The independent newspaper of the University of Iowa community since 1868

The Daily Iowan

The independent newspaper of the University of Iowa community since 1868

The Daily Iowan

The independent newspaper of the University of Iowa community since 1868

The Daily Iowan

Smith: Long Way to go in police and race relations

The acquittal of the police officer who fatally shot Philando Castile and the shooting of a black off-duty cop prove that America still has a long way to go in regards to African Americans and law enforcement.
Valerie Castile, mother of Philando Castile, spoke with passion about her reaction to a not guilty verdict for Officer Jeronimo Yanez at the Ramsey County Courthouse in St. Paul, Minn., on Friday June 16, 2017. (Renee Jones Schneider/Star Tribune via AP)

By Wylliam Smith

[email protected]

The United States has come a long way in regards to being more accepting. Sadly,  equality is still just out of America’s reach. According to a study done by the Washington Post on fatal shootings by the police in 2017, 113 people killed this year were black. The number of white people shot and killed by the police in 2017 is nearly twice that number, something that may at first glance appear misleading.

Although white people make up a larger portion of the those who have been killed, they also account for nearly 77 percent of the American population, according to 2016 data from the U.S. Census Bureau. African Americans, on the other hand, make up only about 13 percent. Therefore, there is a disproportionate number of black people who are shot and killed by the police.

Most recent to hit the news was reports of a black off-duty police officer being shot by his colleagues on June 21 in St. Louis. After hearing a commotion, the police officer grabbed his gun and went to help his fellow police officer. When he got there, he was told to get on the ground, which he complied with. After being recognized and standing back up, a different officer mistook him for a criminal and shot him. The officer who fired the shot said he had feared for his life and that’s why he fired the gun.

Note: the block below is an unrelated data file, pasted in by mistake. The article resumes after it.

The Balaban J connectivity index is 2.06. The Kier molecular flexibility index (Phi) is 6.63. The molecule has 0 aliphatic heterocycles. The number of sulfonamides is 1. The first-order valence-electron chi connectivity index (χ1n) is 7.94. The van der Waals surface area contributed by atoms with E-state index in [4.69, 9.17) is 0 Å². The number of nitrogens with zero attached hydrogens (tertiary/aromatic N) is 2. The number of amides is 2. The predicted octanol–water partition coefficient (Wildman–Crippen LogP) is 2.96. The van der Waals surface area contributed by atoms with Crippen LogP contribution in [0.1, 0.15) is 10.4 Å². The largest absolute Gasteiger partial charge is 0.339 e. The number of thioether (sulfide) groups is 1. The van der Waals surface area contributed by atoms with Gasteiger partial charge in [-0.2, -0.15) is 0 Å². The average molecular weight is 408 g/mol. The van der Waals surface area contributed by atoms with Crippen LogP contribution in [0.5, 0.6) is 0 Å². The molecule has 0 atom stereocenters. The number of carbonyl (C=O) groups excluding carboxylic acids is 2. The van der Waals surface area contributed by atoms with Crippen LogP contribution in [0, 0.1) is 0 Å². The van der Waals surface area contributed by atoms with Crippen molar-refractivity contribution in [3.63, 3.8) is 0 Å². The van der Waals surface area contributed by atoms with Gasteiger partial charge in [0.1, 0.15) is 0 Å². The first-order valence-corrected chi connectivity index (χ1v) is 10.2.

A fair argument could be made that this was an honest mistake. The man who was shot was off-duty, near a crime scene, and armed. Also, one of the criminals was still on the loose, and in an earlier chase, there was back and forth crossfire of bullets.

I feel this officer overreacted in terms of shooting the man on sight. We know that if the officer had told the man to get on the ground, he would have followed the order because he had done that before with the other cops.

That this man shot the black man before even checking to see who he was or if he had surrendered to authorities is truly horrifying. If I were walking home from work when a crime was committed by some random black man in the general area that I am in, I can’t help wondering, would that cop shoot me?

Sometimes, black men don’t even have to go out looking for trouble to get shot. They can follow police orders, be polite and submissive, and still be shot by police.

That is what happened to Philando Castile last summer. On July 6, 2016, Castile was shot five times by a policeman and died. Castile had been following police demands, but when he told police he had a firearm on him, the officer panicked.

The video footage of what happened, while it is graphic, can be found on the internet.

Castile was with his family, including his 5-year-old daughter. Apparently, the officer still felt threatened. And apparently, the officer feeling threatened was enough of a case to acquit him of any crime.

Maybe these officers did truly fear for their lives, but if they did, that is worse than their shooting the men simply out of spite. Because if that is the case, these men had no reason to fear for their lives except that the off-duty officer and Castile were black.

I’m glad to live in a time where black men and women have the rights that they were denied 50 years ago, but as long as the color of a person’s skin determines whether they are perceived as a threat, the United States is still broken.

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